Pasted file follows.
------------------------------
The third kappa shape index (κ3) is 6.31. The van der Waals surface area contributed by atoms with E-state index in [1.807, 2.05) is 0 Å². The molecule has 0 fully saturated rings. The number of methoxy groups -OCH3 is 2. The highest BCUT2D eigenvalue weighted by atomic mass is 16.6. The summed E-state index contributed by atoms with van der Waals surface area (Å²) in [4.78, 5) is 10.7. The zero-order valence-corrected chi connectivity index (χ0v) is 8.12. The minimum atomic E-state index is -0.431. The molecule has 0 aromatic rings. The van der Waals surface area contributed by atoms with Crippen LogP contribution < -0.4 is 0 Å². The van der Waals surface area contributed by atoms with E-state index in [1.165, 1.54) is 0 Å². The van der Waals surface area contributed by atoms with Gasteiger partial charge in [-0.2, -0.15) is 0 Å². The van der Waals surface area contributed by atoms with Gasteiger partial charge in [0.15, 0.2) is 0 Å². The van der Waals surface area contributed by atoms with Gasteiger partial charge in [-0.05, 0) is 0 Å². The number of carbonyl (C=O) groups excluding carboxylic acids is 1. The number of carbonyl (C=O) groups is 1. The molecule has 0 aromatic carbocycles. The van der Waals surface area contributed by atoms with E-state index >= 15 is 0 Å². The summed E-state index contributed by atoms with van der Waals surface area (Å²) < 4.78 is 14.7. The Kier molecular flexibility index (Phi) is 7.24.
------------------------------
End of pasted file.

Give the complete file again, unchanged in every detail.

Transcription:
The third kappa shape index (κ3) is 6.31. The van der Waals surface area contributed by atoms with E-state index in [1.807, 2.05) is 0 Å². The molecule has 0 fully saturated rings. The number of methoxy groups -OCH3 is 2. The highest BCUT2D eigenvalue weighted by atomic mass is 16.6. The summed E-state index contributed by atoms with van der Waals surface area (Å²) in [4.78, 5) is 10.7. The zero-order valence-corrected chi connectivity index (χ0v) is 8.12. The minimum atomic E-state index is -0.431. The molecule has 0 aromatic rings. The van der Waals surface area contributed by atoms with Crippen LogP contribution < -0.4 is 0 Å². The van der Waals surface area contributed by atoms with E-state index in [1.165, 1.54) is 0 Å². The van der Waals surface area contributed by atoms with Gasteiger partial charge in [-0.2, -0.15) is 0 Å². The van der Waals surface area contributed by atoms with Gasteiger partial charge in [0.15, 0.2) is 0 Å². The van der Waals surface area contributed by atoms with Gasteiger partial charge in [-0.05, 0) is 0 Å². The number of carbonyl (C=O) groups excluding carboxylic acids is 1. The number of carbonyl (C=O) groups is 1. The molecule has 0 aromatic carbocycles. The van der Waals surface area contributed by atoms with E-state index >= 15 is 0 Å². The summed E-state index contributed by atoms with van der Waals surface area (Å²) < 4.78 is 14.7. The Kier molecular flexibility index (Phi) is 7.24.